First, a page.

TRAFFIC jams in Portsmouth are getting worse, according to a recent survey.
The TomTom Traffic Index 2015 showed Portsmouth to be one of 14 of the UK’s 17 biggest cities where congestion had increased since 2013.
Average journeys in the city took 24 per cent longer than in free-flowing traffic, with evening rush-hour journeys taking as much as 45 per cent longer. Overall, average journeys in all the cities in 2014 took 29 per cent longer – compared with a figure of 27 per cent longer in 2013.
Across the UK, compared with figures in 2013, the survey found congestion in 2014 was worse in 14 of the UK’s 17 biggest cities, with Bristol the only destination where jams had eased slightly.
Figures for Sheffield and for Leeds/Bradford were about the same in 2014 as in 2013.
In addition to Portsmouth, congestion levels got worse over the past year in Southampton, London, Brighton and Hove, Nottingham, Leicester, Birmingham, Cardiff, Belfast, Edinburgh, Manchester, Liverpool, Newcastle and Glasgow.
Overall, average journeys in the cities in 2014 took 29% longer than they would in free-flowing traffic - compared with a figure of 27% longer in 2013.
The worst city for jams was Belfast, with average journeys taking 39% longer than in free-flowing traffic, with evening rush-hour journeys taking as much as 82% longer.
London was the next-worst city for hold-ups with average journeys taking 37% longer than in free-flowing traffic and 67% in the evening peak.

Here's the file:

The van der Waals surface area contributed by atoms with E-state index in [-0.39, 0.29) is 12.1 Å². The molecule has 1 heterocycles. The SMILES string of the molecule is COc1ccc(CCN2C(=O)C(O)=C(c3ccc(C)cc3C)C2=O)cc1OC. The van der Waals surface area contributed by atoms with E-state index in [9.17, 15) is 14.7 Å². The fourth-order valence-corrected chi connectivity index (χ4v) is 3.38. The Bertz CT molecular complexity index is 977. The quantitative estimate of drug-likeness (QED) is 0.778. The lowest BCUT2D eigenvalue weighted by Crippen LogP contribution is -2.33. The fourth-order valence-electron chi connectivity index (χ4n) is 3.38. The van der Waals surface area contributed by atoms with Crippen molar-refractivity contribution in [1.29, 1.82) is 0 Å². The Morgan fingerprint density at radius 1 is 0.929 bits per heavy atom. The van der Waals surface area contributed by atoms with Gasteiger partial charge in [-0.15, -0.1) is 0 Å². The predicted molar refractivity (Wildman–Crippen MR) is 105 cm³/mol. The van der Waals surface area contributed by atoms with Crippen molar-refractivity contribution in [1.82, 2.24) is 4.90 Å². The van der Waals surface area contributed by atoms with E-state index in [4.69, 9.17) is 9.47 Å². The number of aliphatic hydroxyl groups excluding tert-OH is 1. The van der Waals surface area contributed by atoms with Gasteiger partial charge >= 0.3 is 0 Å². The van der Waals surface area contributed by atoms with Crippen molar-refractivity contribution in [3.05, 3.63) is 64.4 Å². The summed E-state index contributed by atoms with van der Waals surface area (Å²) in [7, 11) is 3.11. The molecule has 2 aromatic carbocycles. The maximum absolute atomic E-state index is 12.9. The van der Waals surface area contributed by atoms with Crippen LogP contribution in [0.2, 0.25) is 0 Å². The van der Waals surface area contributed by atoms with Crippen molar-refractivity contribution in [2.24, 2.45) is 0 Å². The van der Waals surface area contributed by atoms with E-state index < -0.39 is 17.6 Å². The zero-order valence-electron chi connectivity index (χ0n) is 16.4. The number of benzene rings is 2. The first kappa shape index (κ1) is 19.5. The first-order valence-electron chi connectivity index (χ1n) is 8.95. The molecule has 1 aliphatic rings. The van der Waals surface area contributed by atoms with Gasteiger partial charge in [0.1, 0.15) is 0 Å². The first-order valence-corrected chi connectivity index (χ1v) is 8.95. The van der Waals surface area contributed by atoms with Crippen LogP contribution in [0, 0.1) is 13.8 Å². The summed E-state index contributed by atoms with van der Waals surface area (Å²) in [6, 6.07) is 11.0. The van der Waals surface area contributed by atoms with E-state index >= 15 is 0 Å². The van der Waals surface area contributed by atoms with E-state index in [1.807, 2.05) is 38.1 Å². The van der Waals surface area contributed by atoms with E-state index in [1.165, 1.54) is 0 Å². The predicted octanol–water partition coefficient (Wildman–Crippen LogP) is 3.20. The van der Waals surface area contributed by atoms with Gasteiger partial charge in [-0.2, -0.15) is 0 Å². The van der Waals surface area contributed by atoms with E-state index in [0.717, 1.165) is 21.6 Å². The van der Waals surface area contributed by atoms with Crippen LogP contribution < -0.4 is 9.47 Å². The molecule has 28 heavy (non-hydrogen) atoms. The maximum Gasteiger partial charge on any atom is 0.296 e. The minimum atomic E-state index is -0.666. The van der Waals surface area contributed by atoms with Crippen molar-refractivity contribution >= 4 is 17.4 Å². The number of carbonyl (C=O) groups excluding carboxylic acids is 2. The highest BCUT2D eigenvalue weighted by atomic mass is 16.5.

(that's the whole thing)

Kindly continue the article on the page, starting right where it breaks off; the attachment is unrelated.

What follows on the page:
Other cities where drivers were particularly badly held up in the evening rush-hour were Manchester (with journeys taking 72% longer), Edinburgh (71% longer) and Brighton and Hove (59% longer).
TomTom said that in 2014 a typical UK city commuter with a 30-minute drive home spent an extra 66 hours stuck in traffic than they would have done on a free-flowing road.
Added to the 63 hours stuck in morning traffic, that amounted to 129 hours wasted in a year.
Worldwide, the worst city was Istanbul, with average journeys taking 58% longer than in free-flowing conditions, rising to as high as 109% in the evening peak.
Mexico City (55% longer on average) was the second-worst world city, followed by Rio de Janeiro (51%).
TomTom Traffic vice-president Ralf-Peter Schaefer said: ‘Road authorities and local governments can use traffic data to better manage traffic flow and businesses can plan smarter working hours, so their employees avoid travelling during the rush-hour.’